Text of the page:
The Wonder of Everyday Things

I am inspired by poetry.  Sometimes just a line from a poem touches something within me or inspires an image that stays with me long after I’ve read it.  So this weekend instead of doing further research for my novel-in-progress (it’s a historical novel so it begs the question: is there such a thing as too much research?) or working through its increasingly convoluted plot (don’t ask, I don’t know where to begin), I plopped down on my comfy sofa and opened up a book by one of my favourite poets:  Lorna Crozier.

The book is called ‘The Book of Marvels – A Compendium of Everyday Things’ and I would have waded through crocodile infested rivers to get hold of this book for the title alone.   Luckily for me my local library had a copy on hold just for lil ol’ me and I didn’t have to resort to extreme measures.   In this little volume Lorna Crozier brings her attention to everyday things like air, bed, book, chair, crowbar, hands, hinge, washing machine…and she probes their hearts.  The result is a magical book of incredible imagery and charm.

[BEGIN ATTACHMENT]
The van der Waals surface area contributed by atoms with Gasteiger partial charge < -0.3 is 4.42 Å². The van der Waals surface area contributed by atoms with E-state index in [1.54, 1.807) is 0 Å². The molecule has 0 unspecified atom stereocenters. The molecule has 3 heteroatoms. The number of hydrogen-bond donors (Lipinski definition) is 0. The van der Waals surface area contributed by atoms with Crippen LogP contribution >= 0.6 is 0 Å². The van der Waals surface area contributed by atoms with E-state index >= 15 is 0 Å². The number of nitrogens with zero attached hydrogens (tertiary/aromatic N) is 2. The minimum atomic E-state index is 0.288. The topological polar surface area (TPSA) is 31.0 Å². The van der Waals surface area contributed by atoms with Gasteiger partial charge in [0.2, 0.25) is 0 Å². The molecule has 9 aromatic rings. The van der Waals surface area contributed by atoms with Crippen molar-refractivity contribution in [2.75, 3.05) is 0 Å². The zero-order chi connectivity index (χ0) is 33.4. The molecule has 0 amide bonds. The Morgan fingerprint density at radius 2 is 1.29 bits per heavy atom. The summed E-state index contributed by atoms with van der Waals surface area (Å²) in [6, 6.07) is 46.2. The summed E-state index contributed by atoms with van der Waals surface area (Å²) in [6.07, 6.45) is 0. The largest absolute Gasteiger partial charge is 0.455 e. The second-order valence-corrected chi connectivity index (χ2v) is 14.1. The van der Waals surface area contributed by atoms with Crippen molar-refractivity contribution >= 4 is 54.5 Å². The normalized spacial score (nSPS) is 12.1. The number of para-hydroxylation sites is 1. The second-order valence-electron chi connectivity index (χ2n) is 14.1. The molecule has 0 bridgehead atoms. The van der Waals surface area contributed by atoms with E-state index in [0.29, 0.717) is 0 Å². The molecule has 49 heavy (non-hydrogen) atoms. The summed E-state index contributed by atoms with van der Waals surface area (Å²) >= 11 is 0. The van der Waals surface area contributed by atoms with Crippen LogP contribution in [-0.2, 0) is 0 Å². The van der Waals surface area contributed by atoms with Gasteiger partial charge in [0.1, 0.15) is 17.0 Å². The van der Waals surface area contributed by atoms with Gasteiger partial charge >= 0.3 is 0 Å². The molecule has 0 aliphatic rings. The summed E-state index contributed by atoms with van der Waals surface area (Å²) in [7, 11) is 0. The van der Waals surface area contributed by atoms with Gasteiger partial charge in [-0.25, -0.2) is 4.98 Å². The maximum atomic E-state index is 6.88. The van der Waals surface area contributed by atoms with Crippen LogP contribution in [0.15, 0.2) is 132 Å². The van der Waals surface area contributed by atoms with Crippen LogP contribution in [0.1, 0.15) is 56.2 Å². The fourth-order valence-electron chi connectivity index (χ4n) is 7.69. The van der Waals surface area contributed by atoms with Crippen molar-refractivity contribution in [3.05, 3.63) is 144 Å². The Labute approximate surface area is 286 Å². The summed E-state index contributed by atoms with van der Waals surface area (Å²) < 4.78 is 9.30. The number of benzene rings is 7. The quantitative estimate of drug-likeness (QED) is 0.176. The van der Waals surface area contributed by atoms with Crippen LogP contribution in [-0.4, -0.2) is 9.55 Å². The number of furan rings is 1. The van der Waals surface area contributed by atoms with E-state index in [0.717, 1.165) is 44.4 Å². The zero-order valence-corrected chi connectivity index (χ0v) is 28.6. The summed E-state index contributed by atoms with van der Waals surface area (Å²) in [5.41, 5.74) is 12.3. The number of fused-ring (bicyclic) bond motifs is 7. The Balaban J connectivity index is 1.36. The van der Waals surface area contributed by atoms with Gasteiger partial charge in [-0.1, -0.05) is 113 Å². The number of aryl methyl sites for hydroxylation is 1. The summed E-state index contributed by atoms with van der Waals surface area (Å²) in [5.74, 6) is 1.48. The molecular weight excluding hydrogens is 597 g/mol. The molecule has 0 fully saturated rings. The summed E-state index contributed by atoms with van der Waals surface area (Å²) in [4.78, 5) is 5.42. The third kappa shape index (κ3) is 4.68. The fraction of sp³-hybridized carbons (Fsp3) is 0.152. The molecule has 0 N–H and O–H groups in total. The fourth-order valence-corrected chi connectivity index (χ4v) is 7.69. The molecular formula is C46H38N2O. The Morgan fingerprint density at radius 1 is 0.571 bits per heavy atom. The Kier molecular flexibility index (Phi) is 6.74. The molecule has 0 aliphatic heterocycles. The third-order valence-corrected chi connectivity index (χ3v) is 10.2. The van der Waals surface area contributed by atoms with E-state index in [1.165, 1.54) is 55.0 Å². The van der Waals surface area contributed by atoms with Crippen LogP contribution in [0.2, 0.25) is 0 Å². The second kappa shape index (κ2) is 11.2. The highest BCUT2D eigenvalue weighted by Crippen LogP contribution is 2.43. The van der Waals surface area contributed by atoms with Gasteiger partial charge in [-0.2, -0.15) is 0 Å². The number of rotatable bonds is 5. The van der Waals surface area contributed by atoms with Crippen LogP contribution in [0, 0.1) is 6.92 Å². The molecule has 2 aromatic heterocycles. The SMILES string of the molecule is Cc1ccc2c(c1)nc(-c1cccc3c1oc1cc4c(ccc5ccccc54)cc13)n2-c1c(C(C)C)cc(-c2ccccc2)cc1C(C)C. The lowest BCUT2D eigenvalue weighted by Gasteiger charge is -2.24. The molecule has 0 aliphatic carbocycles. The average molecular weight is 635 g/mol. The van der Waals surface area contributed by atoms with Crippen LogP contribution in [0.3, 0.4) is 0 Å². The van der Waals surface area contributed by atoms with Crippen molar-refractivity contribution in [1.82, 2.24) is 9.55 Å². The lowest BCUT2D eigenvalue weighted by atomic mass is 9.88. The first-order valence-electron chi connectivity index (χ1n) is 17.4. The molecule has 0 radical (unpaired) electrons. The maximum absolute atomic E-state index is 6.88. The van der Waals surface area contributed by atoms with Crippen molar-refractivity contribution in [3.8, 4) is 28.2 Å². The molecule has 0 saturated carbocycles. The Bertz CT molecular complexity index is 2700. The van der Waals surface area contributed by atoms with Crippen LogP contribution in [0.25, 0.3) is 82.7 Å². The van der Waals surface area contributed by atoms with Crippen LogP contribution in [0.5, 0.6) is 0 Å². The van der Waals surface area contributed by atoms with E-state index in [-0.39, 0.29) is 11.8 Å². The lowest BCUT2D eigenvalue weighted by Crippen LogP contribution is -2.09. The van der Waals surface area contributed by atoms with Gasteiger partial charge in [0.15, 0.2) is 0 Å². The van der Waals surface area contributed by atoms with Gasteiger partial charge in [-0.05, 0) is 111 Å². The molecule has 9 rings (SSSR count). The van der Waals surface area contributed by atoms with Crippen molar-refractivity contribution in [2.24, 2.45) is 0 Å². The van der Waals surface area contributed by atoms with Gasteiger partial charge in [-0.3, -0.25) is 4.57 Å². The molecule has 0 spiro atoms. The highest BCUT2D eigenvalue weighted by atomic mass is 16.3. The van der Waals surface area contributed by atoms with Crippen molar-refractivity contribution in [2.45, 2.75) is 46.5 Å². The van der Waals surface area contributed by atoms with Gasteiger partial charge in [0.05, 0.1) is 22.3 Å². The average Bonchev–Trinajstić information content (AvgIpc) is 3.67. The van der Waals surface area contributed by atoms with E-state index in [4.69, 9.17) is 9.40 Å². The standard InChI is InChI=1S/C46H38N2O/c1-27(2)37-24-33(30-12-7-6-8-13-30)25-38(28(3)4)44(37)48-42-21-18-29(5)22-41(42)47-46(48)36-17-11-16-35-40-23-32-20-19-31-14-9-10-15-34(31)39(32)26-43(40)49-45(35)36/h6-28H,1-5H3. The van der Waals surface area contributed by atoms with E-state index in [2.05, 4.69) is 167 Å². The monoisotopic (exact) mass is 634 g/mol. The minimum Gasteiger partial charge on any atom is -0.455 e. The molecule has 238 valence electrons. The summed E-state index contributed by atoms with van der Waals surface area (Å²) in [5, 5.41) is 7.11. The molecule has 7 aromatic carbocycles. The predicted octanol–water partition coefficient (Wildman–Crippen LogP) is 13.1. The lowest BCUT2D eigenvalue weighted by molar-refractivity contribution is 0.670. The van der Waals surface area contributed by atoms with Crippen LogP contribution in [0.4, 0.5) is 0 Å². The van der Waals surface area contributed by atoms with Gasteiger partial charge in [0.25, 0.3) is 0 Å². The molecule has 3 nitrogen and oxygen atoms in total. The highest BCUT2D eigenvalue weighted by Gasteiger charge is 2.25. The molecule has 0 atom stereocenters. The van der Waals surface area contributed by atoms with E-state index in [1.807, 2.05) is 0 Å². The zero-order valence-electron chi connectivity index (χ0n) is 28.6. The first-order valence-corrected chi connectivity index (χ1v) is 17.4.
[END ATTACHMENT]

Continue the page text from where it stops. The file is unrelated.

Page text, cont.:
A few examples:

Ceiling:  The living room ceiling thinks it is a cloud (well, why not?), leveled out, on Prozac maybe, or just satisfied with where’s it’s ended up. 

Chair:  When the astronauts first landed on the moon, they found a chair, legs sunk halfway in grit, no footprints leading toward it or back.  The wooden seat held the patina of much use.  They told no one.  Someone had been sitting a long time, staring at the earth. 

Nose: The nose wishes it had been raised by wolves.  Or even by farm dogs, who can sniff out a rat in a stack of bales as high as a house.   What envy your nose feels for the blind old mutt who smelled his master, Odysseus, through his disguise, though everyone else was tricked.   

As a writer, this gem of a book reminds me to look at things – everyday things – with new eyes; to imagine a life extraordinaire for the most ordinary of things.   What inspires you to look at things differently?  Music?  Art?





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